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Yoon Kyum Shin

Yoon Kyum Shin

Yonsei University College of Medicine, Republic of Korea

Title: Therapeutic effects of the collagen-binding motif as a novel osteoporosis medication in cerebral palsy with bone loss

Biography

Yoon Kyum Shin completed her PT, MSc from Yonsei University College of Medicine, Republic of Korea and is pursuing Doctoral course from Brain Korea 21 PLUS Project for Medical Science at Yonsei University College of Medicine. She is interested especially in the therapeutic strategies for patients with cerebral palsy and neurologic disorders. She has contributed in 14 papers and published 8 papers as the first-author in the field of neurorehabilitation medicine.

Abstract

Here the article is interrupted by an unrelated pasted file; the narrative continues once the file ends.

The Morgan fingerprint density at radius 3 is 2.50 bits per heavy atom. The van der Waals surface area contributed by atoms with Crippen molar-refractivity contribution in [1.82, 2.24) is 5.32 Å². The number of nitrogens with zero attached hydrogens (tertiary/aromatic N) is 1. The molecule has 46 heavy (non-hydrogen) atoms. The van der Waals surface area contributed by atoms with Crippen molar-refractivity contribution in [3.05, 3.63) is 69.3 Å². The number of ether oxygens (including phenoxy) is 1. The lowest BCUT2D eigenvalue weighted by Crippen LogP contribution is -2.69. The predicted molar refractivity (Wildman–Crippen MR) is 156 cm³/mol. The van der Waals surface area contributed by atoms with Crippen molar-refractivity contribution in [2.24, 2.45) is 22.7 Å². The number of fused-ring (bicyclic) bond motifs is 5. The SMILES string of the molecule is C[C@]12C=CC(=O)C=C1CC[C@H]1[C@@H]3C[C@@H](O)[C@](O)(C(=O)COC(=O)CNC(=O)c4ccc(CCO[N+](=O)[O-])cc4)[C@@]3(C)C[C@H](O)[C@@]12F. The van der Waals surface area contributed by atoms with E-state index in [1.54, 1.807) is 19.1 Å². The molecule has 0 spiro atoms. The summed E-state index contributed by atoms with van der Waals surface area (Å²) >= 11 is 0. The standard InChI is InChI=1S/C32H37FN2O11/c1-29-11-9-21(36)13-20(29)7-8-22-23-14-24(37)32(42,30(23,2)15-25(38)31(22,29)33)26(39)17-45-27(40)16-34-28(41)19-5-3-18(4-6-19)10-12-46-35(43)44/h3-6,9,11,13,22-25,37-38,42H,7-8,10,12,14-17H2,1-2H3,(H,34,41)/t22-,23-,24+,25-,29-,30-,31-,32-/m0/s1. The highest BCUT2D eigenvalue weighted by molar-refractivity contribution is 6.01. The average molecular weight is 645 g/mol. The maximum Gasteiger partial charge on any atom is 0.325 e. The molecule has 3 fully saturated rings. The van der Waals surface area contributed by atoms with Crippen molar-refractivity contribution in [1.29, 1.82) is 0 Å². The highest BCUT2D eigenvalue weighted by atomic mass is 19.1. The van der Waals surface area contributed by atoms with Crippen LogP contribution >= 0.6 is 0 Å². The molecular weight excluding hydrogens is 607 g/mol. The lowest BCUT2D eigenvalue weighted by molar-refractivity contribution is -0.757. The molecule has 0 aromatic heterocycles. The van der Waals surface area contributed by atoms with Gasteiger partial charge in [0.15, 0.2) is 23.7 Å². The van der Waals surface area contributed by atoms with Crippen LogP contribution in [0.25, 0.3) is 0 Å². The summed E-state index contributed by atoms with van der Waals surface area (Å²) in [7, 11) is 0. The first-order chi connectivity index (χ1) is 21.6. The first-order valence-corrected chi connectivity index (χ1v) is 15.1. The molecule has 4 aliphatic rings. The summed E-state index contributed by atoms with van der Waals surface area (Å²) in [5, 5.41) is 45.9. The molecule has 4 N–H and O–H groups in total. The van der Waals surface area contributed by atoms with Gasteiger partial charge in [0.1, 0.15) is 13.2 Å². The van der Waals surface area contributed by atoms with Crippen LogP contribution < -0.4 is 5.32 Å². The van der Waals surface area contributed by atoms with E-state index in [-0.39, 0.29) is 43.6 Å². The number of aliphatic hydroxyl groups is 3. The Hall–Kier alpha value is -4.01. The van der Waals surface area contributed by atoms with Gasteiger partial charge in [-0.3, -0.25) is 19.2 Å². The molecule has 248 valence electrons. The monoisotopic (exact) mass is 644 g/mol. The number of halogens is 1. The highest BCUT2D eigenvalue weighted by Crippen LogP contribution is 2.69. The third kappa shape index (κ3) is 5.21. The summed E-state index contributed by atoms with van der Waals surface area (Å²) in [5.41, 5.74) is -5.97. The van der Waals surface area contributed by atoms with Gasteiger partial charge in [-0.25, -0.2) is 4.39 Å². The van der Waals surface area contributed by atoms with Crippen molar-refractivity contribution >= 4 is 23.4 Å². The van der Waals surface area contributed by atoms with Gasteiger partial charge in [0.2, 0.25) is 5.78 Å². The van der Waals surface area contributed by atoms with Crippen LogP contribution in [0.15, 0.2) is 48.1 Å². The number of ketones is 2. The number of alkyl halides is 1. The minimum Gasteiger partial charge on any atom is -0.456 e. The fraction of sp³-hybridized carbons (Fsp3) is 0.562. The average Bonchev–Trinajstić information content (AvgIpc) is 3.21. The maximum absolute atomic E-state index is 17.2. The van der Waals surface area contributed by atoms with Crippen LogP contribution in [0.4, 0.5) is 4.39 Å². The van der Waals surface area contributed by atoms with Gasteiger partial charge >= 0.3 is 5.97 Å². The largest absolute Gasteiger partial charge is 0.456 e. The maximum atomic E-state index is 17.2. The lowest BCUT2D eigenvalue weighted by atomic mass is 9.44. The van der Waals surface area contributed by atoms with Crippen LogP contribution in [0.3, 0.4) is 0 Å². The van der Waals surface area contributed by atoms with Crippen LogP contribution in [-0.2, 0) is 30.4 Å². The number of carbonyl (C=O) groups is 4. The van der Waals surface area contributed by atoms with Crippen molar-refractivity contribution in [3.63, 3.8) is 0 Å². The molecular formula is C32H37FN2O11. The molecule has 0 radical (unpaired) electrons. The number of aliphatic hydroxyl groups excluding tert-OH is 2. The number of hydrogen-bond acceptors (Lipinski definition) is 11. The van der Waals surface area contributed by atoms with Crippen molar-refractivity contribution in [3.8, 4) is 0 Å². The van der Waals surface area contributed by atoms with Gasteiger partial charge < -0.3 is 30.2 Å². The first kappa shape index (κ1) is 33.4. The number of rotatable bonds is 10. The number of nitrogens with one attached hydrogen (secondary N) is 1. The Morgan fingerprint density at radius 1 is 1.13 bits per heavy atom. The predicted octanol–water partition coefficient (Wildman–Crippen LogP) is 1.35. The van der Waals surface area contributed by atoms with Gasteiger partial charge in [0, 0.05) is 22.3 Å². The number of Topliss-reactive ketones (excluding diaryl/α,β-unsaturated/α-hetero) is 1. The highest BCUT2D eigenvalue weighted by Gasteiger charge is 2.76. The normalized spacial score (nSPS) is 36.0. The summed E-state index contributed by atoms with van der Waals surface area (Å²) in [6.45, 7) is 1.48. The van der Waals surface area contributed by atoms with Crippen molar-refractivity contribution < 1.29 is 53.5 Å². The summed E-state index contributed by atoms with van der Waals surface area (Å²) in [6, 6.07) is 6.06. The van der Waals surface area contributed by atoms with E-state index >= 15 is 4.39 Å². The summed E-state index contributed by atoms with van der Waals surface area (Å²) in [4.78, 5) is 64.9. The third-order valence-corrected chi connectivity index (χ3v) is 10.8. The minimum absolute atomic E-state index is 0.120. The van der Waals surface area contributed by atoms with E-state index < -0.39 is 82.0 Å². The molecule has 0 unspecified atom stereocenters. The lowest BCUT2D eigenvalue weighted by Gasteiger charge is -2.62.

Cerebral palsy (CP) is a static lesion occurring in the immature brain from multifactorial causes including hypoxicischemia, resulting a life long motor impairment. Of note, severe patients with CP suffer from bone loss due to prolonged conditions of limited weight bearing in adulthood. In the transcriptome analysis, osteopontin (SPP1) gene expression in the peripheral blood mononuclear cells was significantly down regulated in adults with CP (n=13) than healthy adults. (n=13; fold change=-70.10). The osteopontin has multifaceted function of biomineralization by involving bone resorption and formation. A novel collagen binding motif (CBM) of osteopontin, is recently identified to induce bone formation via facilitating osteogenesis and inhibiting adipogenesis. We aim to propose reasonable therapeutic evidences for patients with CP who have osteopenia or osteoporosis by applying a novel osteoporosis medication in an animal model of neonatal hypoxic-ischemic (HI) brain injury. 7-day-old CD-1 pup mice underwent ischemic brain injury induced by unilateral right common carotid artery ligation and induced hypoxic condition. Severe HI brain injured mice were included to CBM administration for eight weeks. In the bone geometrical analysis, bone surface density and trabecular number were significantly increased after long term administration of CBM, while trabecular separation was significantly reduced compared to saline control. Through enzyme linked immunosorbent assay, we identified bone turnover markers including C - terminal telopeptide and procollagen type I were highly regulated in CBM treatment group compared to saline control. In an animal model of neonatal hypoxic-ischemic (HI) brain injury, the CBM improved bone geometrical components and bone turn over activity. This clinically translational investigation using the CBM shed lights on therapeutic administration for bone loss in adults with CP.